Research on how science works -- the science of science -- can benefit from studying the digital traces generated during the research process, such as peer-reviewed publications. This type of research is crucial for the future of science and that of scientists, according to experts.

Mother's stress hormone levels may affect fetal growth and long term health of child

Posted: 26 Jan 2015 06:57 AM PST

Increased levels of stress hormones can lead pregnant mice to overeat, but affect growth of the fetus and, potentially, the long term health of the offspring, according to a new study.

How cancer turns good cells to the dark side

Posted: 26 Jan 2015 06:57 AM PST

Biophysicists reveal how cancer uses notch-signaling pathways to promote metastasis. Their computer models provide a fresh theoretical framework for scientists who study ways to target cancer progression.

Hemin improves adipocyte morphology, function by enhancing proteins of regeneration

Posted: 26 Jan 2015 06:57 AM PST

Obesity has escalated in every segment of the population including children, adolescences and adults. In obesity, impaired lipid and glucose metabolism are implicated in the conundrum of cardiometabolic complication. Heme-oxygenase is a cytoprotective enzyme that has been recently shown to improve glucose and lipid metabolism in diabetic, hypertensive and obese animals. Thus substances capable of enhancing heme-oxygenase may be explored as novel remedies against cardiometabolic complications arising from excessive adiposity.

Poor psychosocial work environments may contribute to heart problems

Posted: 26 Jan 2015 06:54 AM PST

A psychosocially poor work environment means that employees experience highly demanding requirements but have little ability to control their work or not feel sufficiently appreciated for the contributions they make. Research shows that these kinds of environments at work may negatively contribute to a person's heart health.

Swedish model for PSA testing has little effect on mortality

Posted: 26 Jan 2015 06:54 AM PST

The spontaneous PSA testing that has been applied in Sweden in recent decades has only had a marginal effect on mortality. An organized screening focused on those who have the most to gain would, however, reduce the risk of dying from prostate cancer by over 40 percent, researchers suggest.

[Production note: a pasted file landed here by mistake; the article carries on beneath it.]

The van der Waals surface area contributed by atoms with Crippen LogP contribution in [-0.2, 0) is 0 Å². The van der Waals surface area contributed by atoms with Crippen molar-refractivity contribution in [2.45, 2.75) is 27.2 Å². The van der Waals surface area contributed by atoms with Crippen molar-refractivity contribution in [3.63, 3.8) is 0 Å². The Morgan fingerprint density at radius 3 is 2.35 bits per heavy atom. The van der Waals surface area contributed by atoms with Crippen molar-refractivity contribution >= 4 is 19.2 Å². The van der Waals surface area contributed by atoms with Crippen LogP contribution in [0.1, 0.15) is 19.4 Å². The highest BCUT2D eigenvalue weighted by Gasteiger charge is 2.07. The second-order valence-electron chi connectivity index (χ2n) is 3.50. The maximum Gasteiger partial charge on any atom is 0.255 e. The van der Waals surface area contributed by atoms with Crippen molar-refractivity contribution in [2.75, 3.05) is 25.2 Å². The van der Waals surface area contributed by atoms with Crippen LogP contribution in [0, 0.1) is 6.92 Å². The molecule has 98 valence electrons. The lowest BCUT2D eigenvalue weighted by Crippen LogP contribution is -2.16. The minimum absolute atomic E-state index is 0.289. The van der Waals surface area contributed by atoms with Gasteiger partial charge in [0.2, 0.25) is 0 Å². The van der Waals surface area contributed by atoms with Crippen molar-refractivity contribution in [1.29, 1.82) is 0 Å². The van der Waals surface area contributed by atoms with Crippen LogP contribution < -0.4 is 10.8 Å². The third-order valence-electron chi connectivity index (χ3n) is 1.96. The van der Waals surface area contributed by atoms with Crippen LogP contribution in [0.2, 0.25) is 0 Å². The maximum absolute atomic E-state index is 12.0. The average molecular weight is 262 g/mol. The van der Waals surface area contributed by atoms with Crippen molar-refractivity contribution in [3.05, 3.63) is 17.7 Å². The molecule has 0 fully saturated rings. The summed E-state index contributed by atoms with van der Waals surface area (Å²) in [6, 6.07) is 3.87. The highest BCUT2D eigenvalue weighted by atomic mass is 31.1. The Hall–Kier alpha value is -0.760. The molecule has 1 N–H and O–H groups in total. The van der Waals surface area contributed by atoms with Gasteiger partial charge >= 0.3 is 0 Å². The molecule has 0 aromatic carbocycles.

Stress during pregnancy related to infant gut microbiota

Posted: 26 Jan 2015 06:54 AM PST

Women who experience stress during pregnancy are likely to have babies with a poor mix of intestinal microbiota and with a higher incidence of intestinal problems and allergic reactions. This could be related to psychological and physical problems as the child develops.

Faster annotation system for prokaryotic genomes unveiled

Posted: 26 Jan 2015 06:53 AM PST

A new version of a genome annotation system capable of analyzing more than 2,000 prokaryotic genomes per day has been revealed by scientists, helping researchers accelerate prokaryotic genomics-based studies worldwide (the average was 20 a day).

Majority of primary care physicians find that medical imaging improves patient care

Posted: 26 Jan 2015 06:53 AM PST

Large majorities of primary care physicians believe that advanced medical imaging, such as computed tomography (CT), magnetic resonance imaging (MRI) and positron emission tomography (PET), provides considerable value to patient care.

Many women with breast cancer have poor knowledge about their condition

Posted: 26 Jan 2015 05:44 AM PST

A new analysis has found that many women with breast cancer lack knowledge about their illness, with minority patients less likely than white patients to know and report accurate information about their tumors' characteristics. The findings highlight the need to educate patients about their health conditions, which could lead to more informed treatment decisions.

Medical radiation may be reduced to one-sixth with new mathematical discovery

Posted: 26 Jan 2015 05:40 AM PST

One of this century's most significant mathematical discoveries may reduce the number of measuring points to one-sixth of the present level. This means reduced exposure to radiation and faster medical imaging diagnostics.